That is a shame. Louisiana was the first place Filipinos were settling in. Some Filipinos escaped from Spanish galleons(The Philippines used to be the Spanish East Indies and alot of Filipinos have Spanish surnames for this reason and are Roman Catholic) and went to the swamps. There were other Filipino settlements, such as Manila Village in Barataria Bay, Alombro Canal and Camp Dewey in Plaquemines Parish. St. Malo is the oldest and Manila Village was the largest. Hurricanes did deal some nasty blows.

Plaquemines Parish in general is quite diverse in its own way. It was the gateway to New Orleans. Early in its history, you had the French, Islenos, African slaves, Italians, Croatians(Empire has one of the largest percentage of people with Croatian ancestry), Filipinos, and this was early on. There has also been immigration from Vietnam to Louisiana.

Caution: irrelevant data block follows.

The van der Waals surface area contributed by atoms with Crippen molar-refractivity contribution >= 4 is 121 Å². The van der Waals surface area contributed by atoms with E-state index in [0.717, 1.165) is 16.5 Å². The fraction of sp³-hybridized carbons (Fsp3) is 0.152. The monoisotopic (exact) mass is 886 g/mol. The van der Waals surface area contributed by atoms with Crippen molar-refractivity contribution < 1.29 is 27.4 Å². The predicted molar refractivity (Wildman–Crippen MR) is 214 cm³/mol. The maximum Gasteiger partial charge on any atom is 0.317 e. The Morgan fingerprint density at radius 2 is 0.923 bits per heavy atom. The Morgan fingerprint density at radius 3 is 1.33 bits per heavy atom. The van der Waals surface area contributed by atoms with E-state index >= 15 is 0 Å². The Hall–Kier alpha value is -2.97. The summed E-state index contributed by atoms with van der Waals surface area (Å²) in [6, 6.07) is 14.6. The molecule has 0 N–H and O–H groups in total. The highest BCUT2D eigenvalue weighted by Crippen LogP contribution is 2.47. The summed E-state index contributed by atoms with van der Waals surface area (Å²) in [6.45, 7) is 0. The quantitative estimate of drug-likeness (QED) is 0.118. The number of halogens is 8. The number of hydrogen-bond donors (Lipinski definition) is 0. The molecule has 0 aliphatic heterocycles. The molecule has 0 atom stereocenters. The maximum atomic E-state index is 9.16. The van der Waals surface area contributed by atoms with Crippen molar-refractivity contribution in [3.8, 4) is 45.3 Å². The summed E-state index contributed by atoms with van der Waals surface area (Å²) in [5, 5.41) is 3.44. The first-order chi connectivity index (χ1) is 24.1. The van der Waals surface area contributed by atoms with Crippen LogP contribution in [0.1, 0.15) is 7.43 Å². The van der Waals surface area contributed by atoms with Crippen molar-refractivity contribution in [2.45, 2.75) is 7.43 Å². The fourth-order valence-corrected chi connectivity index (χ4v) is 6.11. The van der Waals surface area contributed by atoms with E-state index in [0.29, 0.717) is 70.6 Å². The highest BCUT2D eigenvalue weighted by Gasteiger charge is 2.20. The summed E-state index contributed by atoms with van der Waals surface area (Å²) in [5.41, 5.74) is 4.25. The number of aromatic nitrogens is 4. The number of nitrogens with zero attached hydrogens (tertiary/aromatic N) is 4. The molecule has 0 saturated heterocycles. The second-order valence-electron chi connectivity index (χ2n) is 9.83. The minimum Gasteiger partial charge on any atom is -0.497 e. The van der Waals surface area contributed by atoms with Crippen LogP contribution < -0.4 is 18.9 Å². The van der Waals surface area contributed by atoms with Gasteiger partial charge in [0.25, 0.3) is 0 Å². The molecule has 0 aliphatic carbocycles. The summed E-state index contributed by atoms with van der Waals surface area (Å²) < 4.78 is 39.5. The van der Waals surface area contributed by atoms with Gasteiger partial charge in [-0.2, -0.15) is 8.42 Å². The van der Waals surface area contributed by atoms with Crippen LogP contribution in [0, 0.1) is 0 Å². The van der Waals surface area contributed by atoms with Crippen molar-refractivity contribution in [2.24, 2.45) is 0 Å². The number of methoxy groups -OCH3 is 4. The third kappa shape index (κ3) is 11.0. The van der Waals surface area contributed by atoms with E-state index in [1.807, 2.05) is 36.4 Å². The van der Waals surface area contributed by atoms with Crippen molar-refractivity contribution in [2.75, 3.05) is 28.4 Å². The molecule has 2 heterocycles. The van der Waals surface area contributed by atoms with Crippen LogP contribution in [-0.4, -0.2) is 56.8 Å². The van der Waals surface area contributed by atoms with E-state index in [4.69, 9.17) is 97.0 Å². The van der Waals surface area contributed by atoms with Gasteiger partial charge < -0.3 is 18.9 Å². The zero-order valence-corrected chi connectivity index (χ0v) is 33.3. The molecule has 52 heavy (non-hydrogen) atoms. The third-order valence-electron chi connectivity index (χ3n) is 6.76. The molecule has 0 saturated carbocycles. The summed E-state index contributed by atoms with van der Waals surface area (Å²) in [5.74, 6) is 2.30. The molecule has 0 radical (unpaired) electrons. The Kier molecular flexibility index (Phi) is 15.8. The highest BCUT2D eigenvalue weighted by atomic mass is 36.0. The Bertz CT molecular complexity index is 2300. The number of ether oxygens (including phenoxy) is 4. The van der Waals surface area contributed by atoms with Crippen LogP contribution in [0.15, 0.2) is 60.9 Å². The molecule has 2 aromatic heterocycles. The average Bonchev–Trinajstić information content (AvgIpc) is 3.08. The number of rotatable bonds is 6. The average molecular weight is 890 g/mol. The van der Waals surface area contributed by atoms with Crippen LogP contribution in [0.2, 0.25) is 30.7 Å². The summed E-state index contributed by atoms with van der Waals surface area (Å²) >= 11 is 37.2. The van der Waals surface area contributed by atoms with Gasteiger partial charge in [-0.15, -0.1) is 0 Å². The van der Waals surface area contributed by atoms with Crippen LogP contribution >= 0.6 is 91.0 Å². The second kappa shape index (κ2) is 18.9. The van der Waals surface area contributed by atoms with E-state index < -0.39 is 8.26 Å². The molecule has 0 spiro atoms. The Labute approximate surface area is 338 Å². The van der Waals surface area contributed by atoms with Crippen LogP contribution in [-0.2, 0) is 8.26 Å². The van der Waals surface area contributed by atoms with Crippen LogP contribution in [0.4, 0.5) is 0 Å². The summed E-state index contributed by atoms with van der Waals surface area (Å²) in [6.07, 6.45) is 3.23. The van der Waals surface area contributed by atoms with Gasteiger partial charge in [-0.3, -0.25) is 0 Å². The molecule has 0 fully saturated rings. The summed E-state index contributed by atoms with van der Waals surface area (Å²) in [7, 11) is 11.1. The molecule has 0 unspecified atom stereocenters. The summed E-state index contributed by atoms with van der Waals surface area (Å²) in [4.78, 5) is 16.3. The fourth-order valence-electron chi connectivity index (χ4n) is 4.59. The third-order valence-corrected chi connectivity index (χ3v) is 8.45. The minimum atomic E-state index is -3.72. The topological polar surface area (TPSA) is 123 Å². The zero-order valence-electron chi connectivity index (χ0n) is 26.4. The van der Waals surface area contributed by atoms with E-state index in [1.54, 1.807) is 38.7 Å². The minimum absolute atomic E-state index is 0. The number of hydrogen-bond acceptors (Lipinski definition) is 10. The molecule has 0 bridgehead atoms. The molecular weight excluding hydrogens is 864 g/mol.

One thing that has scared me is that such an interesting culture, unlike anything in the South, could be lost.
Had to look up that town of Empire, Louisiana. Real small - 2,211 people in 2000, and 993 people in 2010.

The reference to a large Croat community made me interested in it.
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Old 08-27-2014, 09:08 AM
 
Location: Macao
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Originally Posted by kleinberglowenstein View Post